• The goal of showcasing the benefits of American democratic values as a counterbalance to China in the region also suffered a major blow with the recent armed insurrection at the U.S. Capitol. Those events prompted the resignation of one of the strategy's main authors, former deputy national security Matt Pottinger.

Of note: India forms an important cornerstone of the aptly-named Indo-Pacific strategy.

  • The document states that enhanced U.S. assistance and intelligence sharing should aid India in key areas of conflict with China, including over border disputes and water rights in the Himalayas. In 2020, India and China had their deadliest military skirmish along the border since 1967.
  • But the U.S.-India relationship is complex. During the cold war, India refused to squarely place itself in the Western camp, instead opting for leadership in the non-aligned movement. The U.S., meanwhile, often tilted towards Pakistan, India's historic arch-rival in South Asia.

Background: The Trump administration ushered in a new official framework for viewing China and India as part of the same strategic region, the "Indo-Pacific," beginning with its National Security Strategy in 2017.

  • The U.S. Pacific Command was renamed the Indo-Pacific Command in 2018, in a move widely viewed as a response to China's rise.

Between the lines: Australia's experience with China strongly influenced the drafting of the 2018 Indo-Pacific strategy.

  • "In many ways they were ahead of the curve in understanding influence operations and interference in domestic systems," one senior U.S. official told me. "They were pioneers and we have to give a lot of credit to Australia."
  • The official singled out former Australian senior intelligence advisor John Garnaut for praise, and said a 2017 report on Chinese influence operations by New Zealand-based scholar Anne-Marie Brady had also influenced the U.S. strategy.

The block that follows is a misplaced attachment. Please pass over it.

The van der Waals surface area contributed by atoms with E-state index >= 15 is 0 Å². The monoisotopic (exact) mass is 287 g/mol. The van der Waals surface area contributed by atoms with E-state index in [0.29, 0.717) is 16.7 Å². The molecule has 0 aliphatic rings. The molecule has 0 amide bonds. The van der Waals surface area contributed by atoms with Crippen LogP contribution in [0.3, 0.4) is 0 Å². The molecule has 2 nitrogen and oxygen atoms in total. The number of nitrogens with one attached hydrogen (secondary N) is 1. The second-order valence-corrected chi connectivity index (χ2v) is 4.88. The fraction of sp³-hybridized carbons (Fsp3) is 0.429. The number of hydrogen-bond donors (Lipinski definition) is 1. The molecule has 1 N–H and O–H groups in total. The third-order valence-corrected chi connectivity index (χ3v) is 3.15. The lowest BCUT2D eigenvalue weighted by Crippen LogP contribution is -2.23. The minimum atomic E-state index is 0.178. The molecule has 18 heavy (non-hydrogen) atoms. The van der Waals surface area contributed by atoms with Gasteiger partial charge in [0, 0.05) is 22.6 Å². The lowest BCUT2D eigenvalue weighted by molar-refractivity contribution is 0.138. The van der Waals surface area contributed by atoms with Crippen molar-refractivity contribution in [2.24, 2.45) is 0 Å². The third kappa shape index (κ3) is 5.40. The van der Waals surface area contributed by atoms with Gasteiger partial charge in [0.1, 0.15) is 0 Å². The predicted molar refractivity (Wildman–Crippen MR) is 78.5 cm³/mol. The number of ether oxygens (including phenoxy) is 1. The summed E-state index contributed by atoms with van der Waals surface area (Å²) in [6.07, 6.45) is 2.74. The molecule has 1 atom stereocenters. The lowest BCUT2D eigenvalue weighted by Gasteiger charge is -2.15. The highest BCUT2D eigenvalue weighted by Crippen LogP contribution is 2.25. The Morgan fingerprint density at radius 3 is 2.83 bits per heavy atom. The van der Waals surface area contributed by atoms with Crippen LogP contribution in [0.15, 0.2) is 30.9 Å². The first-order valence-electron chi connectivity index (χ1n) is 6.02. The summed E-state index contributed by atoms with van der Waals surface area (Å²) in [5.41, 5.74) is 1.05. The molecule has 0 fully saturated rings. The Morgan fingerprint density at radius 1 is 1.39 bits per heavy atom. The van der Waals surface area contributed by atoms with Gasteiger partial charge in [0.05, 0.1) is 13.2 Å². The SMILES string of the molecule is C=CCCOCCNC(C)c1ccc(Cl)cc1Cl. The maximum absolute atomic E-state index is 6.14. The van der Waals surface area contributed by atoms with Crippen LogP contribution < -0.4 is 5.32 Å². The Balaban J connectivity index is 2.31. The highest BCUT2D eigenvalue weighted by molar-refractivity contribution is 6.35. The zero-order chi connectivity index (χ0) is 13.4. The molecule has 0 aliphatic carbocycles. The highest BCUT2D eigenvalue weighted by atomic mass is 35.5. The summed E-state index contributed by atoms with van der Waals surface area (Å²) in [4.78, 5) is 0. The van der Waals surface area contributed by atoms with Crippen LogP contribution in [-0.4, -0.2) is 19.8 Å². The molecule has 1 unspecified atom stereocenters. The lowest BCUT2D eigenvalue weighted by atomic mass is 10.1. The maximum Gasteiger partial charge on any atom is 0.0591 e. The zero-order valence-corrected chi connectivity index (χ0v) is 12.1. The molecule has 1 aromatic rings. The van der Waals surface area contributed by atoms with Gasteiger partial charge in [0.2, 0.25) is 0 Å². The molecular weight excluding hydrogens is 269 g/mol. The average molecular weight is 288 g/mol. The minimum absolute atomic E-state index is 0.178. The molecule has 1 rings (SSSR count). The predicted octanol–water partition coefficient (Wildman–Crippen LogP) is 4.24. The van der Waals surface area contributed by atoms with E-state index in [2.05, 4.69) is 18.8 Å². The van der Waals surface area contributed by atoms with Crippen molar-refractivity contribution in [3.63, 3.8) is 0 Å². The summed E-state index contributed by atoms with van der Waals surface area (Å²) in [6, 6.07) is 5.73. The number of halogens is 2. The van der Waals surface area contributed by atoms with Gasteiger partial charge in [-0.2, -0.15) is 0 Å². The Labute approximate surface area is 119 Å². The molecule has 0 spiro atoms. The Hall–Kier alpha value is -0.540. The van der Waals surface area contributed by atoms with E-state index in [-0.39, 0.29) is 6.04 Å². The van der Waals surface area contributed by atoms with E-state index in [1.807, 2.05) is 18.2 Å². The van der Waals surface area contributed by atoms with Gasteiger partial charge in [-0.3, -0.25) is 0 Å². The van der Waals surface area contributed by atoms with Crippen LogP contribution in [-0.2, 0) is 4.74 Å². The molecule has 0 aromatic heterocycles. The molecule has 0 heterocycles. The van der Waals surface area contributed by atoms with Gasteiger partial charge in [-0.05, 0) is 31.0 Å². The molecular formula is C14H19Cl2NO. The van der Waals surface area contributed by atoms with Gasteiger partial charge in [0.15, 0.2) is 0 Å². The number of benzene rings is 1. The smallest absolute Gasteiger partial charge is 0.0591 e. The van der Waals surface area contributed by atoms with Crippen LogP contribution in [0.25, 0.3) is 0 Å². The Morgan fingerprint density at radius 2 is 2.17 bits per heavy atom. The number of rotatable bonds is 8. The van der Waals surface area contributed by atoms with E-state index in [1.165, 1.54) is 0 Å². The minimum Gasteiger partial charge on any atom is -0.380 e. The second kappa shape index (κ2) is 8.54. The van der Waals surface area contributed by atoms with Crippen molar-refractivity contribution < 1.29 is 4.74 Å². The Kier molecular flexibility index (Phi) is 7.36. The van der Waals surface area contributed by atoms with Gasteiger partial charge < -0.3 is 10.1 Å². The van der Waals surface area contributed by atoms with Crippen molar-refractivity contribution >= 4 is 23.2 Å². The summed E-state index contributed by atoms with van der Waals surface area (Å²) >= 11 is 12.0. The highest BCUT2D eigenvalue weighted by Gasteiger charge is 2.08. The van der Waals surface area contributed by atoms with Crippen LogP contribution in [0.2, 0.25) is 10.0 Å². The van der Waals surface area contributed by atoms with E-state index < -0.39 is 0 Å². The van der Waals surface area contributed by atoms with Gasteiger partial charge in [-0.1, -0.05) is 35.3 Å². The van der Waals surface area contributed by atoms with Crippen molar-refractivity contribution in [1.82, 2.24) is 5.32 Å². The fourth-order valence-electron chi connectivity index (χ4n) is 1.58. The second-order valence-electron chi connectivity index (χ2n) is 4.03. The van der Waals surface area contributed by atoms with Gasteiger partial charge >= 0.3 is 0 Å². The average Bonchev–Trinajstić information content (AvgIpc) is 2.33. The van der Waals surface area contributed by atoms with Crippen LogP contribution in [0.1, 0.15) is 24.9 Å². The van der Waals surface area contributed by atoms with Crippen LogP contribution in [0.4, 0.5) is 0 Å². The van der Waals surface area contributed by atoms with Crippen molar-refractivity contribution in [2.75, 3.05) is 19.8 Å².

Go deeper: State Department releases blueprint for countering China.

Go deeper

John Kerry: U.S.-China climate cooperation is a "critical standalone issue"

President Biden's special climate envoy John Kerry said Wednesday that the U.S. must deal with China on climate change as a "critical standalone issue," but stressed that confronting Beijing's human rights and trade abuses "will never be traded" for climate cooperation.

Why it matters: The last few years have brought about a bipartisan consensus on the threat posed by China. But as the largest emitter of greenhouse gases, China will be a vital player if the world is going to come close to reining in emissions on the scale needed to meet the Paris Agreement goals of limiting warming to 2°C above pre-industrial levels.

Perfect storm brewing for extreme politicians

Data: Axios research; Table: Jacque Schrag/Axios

Redistricting and a flood of departing incumbents are paving the way for more extreme candidates in this year's midterm elections.

Driving the news: At least 19 House districts in 12 states are primed to attract such candidates — hard partisans running in strongly partisan districts — according to an Axios analysis of districts as measured by the Cook Political Report's Partisan Voter Index (PVI).

Updated 3 hours ago - Technology

3D printing's next act: big metal objects

Chief Scientist Andy Bayramian makes modifications to the laser system on Seurat's 3D metal printer. Photo courtesy of Seurat Technologies.

A new metal 3D printing technology could revolutionize the way large industrial products like planes and cars are made, reducing the cost and carbon footprint of mass manufacturing.

Why it matters: 3D printing — also called additive manufacturing — has been used since the 1980s to make small plastic parts and prototypes. Metal printing is newer, and the challenge has been figuring out how to make things like large car parts faster and cheaper than traditional methods.